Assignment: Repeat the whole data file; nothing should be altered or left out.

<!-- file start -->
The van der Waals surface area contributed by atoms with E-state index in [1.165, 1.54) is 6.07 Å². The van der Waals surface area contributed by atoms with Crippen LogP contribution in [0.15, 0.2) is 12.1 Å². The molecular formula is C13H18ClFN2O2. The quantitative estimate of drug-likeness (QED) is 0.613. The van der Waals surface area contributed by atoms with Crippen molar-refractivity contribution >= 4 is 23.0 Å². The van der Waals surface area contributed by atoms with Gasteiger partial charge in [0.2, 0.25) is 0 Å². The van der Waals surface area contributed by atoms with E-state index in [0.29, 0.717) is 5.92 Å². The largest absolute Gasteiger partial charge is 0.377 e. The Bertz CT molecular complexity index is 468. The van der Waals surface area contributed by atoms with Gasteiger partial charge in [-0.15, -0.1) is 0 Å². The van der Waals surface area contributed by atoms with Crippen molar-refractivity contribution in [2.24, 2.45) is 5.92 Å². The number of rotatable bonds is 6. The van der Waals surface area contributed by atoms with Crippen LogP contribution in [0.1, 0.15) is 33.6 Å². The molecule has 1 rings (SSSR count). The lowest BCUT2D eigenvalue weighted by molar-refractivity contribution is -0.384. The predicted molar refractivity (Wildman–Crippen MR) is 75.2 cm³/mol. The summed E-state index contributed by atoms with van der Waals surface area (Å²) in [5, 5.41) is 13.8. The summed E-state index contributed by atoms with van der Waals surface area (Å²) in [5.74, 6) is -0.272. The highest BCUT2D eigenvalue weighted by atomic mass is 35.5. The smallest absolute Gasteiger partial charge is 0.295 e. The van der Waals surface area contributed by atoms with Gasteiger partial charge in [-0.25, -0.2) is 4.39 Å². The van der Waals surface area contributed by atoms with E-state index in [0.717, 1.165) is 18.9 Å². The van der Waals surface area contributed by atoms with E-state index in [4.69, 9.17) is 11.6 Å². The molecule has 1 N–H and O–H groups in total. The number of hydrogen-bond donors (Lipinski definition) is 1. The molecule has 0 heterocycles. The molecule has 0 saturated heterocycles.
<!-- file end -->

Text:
The van der Waals surface area contributed by atoms with E-state index in [1.165, 1.54) is 6.07 Å². The van der Waals surface area contributed by atoms with Crippen LogP contribution in [0.15, 0.2) is 12.1 Å². The molecular formula is C13H18ClFN2O2. The quantitative estimate of drug-likeness (QED) is 0.613. The van der Waals surface area contributed by atoms with Crippen molar-refractivity contribution >= 4 is 23.0 Å². The van der Waals surface area contributed by atoms with Gasteiger partial charge in [0.2, 0.25) is 0 Å². The van der Waals surface area contributed by atoms with E-state index in [0.29, 0.717) is 5.92 Å². The largest absolute Gasteiger partial charge is 0.377 e. The Bertz CT molecular complexity index is 468. The van der Waals surface area contributed by atoms with Gasteiger partial charge in [-0.15, -0.1) is 0 Å². The van der Waals surface area contributed by atoms with Crippen molar-refractivity contribution in [2.24, 2.45) is 5.92 Å². The number of rotatable bonds is 6. The van der Waals surface area contributed by atoms with Crippen LogP contribution in [0.1, 0.15) is 33.6 Å². The molecule has 1 rings (SSSR count). The lowest BCUT2D eigenvalue weighted by molar-refractivity contribution is -0.384. The predicted molar refractivity (Wildman–Crippen MR) is 75.2 cm³/mol. The summed E-state index contributed by atoms with van der Waals surface area (Å²) in [5, 5.41) is 13.8. The summed E-state index contributed by atoms with van der Waals surface area (Å²) in [5.74, 6) is -0.272. The highest BCUT2D eigenvalue weighted by atomic mass is 35.5. The smallest absolute Gasteiger partial charge is 0.295 e. The van der Waals surface area contributed by atoms with Gasteiger partial charge in [-0.25, -0.2) is 4.39 Å². The van der Waals surface area contributed by atoms with E-state index in [0.717, 1.165) is 18.9 Å². The van der Waals surface area contributed by atoms with E-state index in [4.69, 9.17) is 11.6 Å². The molecule has 1 N–H and O–H groups in total. The number of hydrogen-bond donors (Lipinski definition) is 1. The molecule has 0 heterocycles. The molecule has 0 saturated heterocycles.